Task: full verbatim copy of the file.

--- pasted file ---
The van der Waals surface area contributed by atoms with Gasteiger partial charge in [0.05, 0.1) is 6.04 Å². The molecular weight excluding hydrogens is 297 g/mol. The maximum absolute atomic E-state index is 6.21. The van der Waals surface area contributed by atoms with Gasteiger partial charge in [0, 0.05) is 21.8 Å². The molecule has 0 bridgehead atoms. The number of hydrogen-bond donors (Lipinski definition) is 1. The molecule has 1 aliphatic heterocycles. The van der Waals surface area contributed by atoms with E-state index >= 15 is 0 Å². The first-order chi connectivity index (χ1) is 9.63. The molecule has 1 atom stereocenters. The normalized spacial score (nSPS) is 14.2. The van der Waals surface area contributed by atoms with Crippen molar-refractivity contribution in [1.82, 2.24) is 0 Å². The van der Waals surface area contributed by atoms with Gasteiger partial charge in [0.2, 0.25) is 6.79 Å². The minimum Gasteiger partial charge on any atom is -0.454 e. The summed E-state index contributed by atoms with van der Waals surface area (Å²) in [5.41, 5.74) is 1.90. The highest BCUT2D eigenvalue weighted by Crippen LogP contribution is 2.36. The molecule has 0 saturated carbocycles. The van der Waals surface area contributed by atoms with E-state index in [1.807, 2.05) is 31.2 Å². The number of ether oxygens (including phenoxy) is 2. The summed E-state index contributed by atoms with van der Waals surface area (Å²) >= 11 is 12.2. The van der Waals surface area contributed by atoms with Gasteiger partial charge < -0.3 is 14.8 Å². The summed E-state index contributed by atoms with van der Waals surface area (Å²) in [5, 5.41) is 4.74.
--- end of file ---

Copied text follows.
The van der Waals surface area contributed by atoms with Gasteiger partial charge in [0.05, 0.1) is 6.04 Å². The molecular weight excluding hydrogens is 297 g/mol. The maximum absolute atomic E-state index is 6.21. The van der Waals surface area contributed by atoms with Gasteiger partial charge in [0, 0.05) is 21.8 Å². The molecule has 0 bridgehead atoms. The number of hydrogen-bond donors (Lipinski definition) is 1. The molecule has 1 aliphatic heterocycles. The van der Waals surface area contributed by atoms with E-state index >= 15 is 0 Å². The first-order chi connectivity index (χ1) is 9.63. The molecule has 1 atom stereocenters. The normalized spacial score (nSPS) is 14.2. The van der Waals surface area contributed by atoms with Crippen molar-refractivity contribution in [1.82, 2.24) is 0 Å². The van der Waals surface area contributed by atoms with Gasteiger partial charge in [0.2, 0.25) is 6.79 Å². The minimum Gasteiger partial charge on any atom is -0.454 e. The summed E-state index contributed by atoms with van der Waals surface area (Å²) in [5.41, 5.74) is 1.90. The highest BCUT2D eigenvalue weighted by Crippen LogP contribution is 2.36. The molecule has 0 saturated carbocycles. The van der Waals surface area contributed by atoms with E-state index in [1.807, 2.05) is 31.2 Å². The number of ether oxygens (including phenoxy) is 2. The summed E-state index contributed by atoms with van der Waals surface area (Å²) >= 11 is 12.2. The van der Waals surface area contributed by atoms with Gasteiger partial charge < -0.3 is 14.8 Å². The summed E-state index contributed by atoms with van der Waals surface area (Å²) in [5, 5.41) is 4.74.